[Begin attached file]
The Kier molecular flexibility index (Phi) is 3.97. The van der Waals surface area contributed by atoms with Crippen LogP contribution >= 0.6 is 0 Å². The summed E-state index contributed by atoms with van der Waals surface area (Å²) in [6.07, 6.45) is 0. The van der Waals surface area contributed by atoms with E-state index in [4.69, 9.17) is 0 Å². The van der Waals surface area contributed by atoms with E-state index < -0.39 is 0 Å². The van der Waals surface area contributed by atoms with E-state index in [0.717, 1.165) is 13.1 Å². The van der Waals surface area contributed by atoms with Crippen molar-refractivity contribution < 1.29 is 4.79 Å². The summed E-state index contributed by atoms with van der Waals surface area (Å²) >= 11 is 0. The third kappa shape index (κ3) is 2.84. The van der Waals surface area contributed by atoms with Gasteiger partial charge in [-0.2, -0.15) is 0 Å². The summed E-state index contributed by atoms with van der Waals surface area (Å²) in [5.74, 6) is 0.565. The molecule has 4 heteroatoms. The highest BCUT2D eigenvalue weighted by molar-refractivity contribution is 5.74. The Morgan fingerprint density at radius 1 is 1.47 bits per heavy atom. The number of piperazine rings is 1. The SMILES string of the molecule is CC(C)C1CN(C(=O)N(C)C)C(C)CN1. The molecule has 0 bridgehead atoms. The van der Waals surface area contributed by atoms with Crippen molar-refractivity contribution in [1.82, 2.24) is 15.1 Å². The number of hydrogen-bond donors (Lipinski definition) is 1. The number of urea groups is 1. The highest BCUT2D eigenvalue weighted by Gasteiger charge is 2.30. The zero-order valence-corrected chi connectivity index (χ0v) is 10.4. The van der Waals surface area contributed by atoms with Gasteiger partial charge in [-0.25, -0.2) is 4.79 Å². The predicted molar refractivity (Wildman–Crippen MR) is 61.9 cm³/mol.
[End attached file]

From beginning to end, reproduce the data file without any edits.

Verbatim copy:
The Kier molecular flexibility index (Phi) is 3.97. The van der Waals surface area contributed by atoms with Crippen LogP contribution >= 0.6 is 0 Å². The summed E-state index contributed by atoms with van der Waals surface area (Å²) in [6.07, 6.45) is 0. The van der Waals surface area contributed by atoms with E-state index in [4.69, 9.17) is 0 Å². The van der Waals surface area contributed by atoms with E-state index < -0.39 is 0 Å². The van der Waals surface area contributed by atoms with E-state index in [0.717, 1.165) is 13.1 Å². The van der Waals surface area contributed by atoms with Crippen molar-refractivity contribution < 1.29 is 4.79 Å². The summed E-state index contributed by atoms with van der Waals surface area (Å²) >= 11 is 0. The third kappa shape index (κ3) is 2.84. The van der Waals surface area contributed by atoms with Gasteiger partial charge in [-0.2, -0.15) is 0 Å². The summed E-state index contributed by atoms with van der Waals surface area (Å²) in [5.74, 6) is 0.565. The molecule has 4 heteroatoms. The highest BCUT2D eigenvalue weighted by molar-refractivity contribution is 5.74. The Morgan fingerprint density at radius 1 is 1.47 bits per heavy atom. The number of piperazine rings is 1. The SMILES string of the molecule is CC(C)C1CN(C(=O)N(C)C)C(C)CN1. The molecule has 0 bridgehead atoms. The van der Waals surface area contributed by atoms with Crippen molar-refractivity contribution in [1.82, 2.24) is 15.1 Å². The number of hydrogen-bond donors (Lipinski definition) is 1. The number of urea groups is 1. The highest BCUT2D eigenvalue weighted by Gasteiger charge is 2.30. The zero-order valence-corrected chi connectivity index (χ0v) is 10.4. The van der Waals surface area contributed by atoms with Gasteiger partial charge in [-0.25, -0.2) is 4.79 Å². The predicted molar refractivity (Wildman–Crippen MR) is 61.9 cm³/mol.